1. Lamb of God is amazing
2. Same with Chimaira
3. Found this on a website:
When to use Their, There, They’re, and There’re
The words their, there, they’re, and there’re can be confusing since they all sound the same. Words that sound the same but have different spellings and meanings are called homophones. Be careful when typing your documents in a word processing program such as MS Word or WordPerfect since these types of programs have spell checkers that merely determine whether or not the word is spelled correctly, not whether it is the correct word. As always, in order to be sure that the correct word is used, it is necessary to reread the document completely or have someone else read it to check for spelling and word errors.
Let’s go over the uses of the words in question.
Their: this word is a possessive pronoun that denotes that something belongs to more than one person or group.
Example: The Chinese are very proud of their heritage.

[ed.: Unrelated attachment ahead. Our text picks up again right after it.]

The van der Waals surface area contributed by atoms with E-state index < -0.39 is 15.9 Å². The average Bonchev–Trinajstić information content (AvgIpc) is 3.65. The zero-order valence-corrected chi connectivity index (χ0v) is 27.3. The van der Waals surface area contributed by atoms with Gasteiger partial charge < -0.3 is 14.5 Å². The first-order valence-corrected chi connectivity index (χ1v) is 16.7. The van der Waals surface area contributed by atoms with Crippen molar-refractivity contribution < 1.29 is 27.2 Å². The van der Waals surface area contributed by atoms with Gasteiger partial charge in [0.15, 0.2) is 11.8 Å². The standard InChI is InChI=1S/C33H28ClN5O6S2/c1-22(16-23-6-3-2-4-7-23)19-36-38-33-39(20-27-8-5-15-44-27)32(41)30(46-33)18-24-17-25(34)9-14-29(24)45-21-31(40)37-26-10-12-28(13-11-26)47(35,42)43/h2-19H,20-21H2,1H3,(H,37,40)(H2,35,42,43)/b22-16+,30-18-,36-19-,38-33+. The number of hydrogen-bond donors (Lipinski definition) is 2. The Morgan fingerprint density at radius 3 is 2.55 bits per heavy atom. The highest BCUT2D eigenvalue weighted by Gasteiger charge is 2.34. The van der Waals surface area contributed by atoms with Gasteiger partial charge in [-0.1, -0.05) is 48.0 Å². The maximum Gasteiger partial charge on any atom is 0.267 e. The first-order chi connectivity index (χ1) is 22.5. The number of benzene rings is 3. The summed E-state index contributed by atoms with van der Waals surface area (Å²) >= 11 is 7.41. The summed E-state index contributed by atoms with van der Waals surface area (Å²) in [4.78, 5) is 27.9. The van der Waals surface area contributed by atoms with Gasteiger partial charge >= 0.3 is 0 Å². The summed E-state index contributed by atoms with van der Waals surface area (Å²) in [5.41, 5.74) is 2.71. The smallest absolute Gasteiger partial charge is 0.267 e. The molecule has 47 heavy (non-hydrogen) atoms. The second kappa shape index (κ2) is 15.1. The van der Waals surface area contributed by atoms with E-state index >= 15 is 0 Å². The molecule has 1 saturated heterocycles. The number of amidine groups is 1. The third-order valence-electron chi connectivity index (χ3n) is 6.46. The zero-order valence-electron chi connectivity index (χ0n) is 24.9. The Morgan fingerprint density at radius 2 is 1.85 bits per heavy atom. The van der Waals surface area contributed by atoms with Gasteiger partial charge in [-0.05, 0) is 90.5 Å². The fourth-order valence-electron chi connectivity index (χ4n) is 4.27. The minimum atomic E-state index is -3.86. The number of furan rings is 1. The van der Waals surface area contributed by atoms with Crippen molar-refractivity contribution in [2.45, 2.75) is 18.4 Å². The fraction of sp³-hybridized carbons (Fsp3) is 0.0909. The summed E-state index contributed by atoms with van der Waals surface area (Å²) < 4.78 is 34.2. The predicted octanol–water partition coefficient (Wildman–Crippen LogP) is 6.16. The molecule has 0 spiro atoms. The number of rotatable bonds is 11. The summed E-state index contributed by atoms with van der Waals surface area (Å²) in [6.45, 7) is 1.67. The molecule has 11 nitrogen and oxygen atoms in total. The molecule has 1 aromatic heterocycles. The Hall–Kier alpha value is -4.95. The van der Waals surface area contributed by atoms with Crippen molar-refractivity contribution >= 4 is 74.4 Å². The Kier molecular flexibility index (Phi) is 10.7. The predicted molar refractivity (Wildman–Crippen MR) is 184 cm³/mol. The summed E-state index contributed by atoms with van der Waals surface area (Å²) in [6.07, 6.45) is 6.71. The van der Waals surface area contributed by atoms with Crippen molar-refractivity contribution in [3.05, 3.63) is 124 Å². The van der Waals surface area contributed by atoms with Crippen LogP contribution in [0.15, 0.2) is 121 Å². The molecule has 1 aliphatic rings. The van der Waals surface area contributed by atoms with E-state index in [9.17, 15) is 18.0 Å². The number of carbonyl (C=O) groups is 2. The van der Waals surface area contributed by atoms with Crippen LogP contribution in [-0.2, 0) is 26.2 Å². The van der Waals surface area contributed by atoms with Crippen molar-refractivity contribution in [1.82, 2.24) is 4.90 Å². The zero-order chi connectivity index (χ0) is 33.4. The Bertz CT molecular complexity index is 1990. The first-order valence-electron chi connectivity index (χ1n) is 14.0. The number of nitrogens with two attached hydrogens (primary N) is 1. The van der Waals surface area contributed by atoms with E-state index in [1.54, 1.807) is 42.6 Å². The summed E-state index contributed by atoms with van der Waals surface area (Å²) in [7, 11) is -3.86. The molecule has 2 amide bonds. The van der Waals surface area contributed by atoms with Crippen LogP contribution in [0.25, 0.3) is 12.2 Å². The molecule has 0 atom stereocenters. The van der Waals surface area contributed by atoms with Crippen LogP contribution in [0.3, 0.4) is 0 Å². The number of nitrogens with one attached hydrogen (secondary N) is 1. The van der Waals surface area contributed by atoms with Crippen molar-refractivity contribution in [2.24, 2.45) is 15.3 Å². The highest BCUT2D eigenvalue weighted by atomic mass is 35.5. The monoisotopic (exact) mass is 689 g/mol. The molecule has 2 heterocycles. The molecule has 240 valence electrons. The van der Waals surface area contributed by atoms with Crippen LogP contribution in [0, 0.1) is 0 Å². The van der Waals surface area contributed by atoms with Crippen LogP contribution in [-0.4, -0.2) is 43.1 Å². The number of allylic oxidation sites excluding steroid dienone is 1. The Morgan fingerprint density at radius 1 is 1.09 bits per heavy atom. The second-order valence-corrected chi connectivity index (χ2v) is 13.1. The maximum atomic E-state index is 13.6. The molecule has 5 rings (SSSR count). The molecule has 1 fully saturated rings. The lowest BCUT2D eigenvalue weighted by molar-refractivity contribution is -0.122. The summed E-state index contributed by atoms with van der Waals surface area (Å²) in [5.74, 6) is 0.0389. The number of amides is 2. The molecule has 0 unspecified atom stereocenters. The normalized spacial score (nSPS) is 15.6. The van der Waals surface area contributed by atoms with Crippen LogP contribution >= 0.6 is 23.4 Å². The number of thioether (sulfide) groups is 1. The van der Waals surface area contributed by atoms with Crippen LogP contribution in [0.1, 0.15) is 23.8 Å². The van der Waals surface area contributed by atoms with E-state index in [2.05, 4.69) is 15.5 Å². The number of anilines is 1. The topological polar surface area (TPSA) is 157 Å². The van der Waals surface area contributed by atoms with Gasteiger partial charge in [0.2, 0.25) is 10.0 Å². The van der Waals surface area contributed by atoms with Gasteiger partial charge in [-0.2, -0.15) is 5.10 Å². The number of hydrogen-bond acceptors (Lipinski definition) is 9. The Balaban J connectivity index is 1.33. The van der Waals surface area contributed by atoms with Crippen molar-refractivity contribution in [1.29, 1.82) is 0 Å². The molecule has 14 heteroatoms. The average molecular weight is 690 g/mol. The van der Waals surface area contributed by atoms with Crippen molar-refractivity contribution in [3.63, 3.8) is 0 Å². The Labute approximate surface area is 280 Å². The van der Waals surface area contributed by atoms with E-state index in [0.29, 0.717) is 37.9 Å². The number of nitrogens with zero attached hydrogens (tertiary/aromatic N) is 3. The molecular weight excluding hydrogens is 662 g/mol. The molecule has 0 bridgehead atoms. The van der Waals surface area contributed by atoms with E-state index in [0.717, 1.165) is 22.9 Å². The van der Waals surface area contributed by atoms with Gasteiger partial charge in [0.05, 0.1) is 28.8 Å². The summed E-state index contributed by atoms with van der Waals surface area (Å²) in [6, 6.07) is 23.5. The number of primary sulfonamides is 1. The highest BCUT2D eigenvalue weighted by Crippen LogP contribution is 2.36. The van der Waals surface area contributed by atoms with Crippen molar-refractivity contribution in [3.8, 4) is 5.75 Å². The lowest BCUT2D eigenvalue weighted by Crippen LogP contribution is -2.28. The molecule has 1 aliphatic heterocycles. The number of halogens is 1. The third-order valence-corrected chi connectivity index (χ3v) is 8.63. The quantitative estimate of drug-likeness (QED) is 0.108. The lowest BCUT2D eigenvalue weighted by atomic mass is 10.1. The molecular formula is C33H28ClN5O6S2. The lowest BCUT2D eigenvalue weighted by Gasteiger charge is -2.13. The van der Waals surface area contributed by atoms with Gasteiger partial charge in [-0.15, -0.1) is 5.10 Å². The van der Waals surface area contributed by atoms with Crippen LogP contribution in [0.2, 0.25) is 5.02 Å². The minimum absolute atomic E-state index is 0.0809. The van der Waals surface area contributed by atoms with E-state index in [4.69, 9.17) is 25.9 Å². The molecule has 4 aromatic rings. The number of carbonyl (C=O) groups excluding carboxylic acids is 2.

They’re: This is a combination of the words “they” and “are.” Typically this word is used to specify what a group is doing.
Example: They’re going to Disneyworld for the summer.
There: This word denotes a place. Tip: you may need to identify the place in the same sentence that the word “there” is used. The place will at least need to be identified in a previous sentence so that the reader will know which place the word “there” is referring to.
Example: After agreeing about the quality of the food at Red Lobster, the couple finally decided they would go there.
There’re: this is a contraction of “there are.” Quite frankly, you should probably avoid using it for formal or professional papers. Your readers will probably view it as an odd contraction and you may lose credibility as a result. It can be used in less formal assignments or artistic prose such as short stories, dialogue, or poetry.
Example: The woodsman gave the ominous yet comical warning “There’re bars in dem woods.”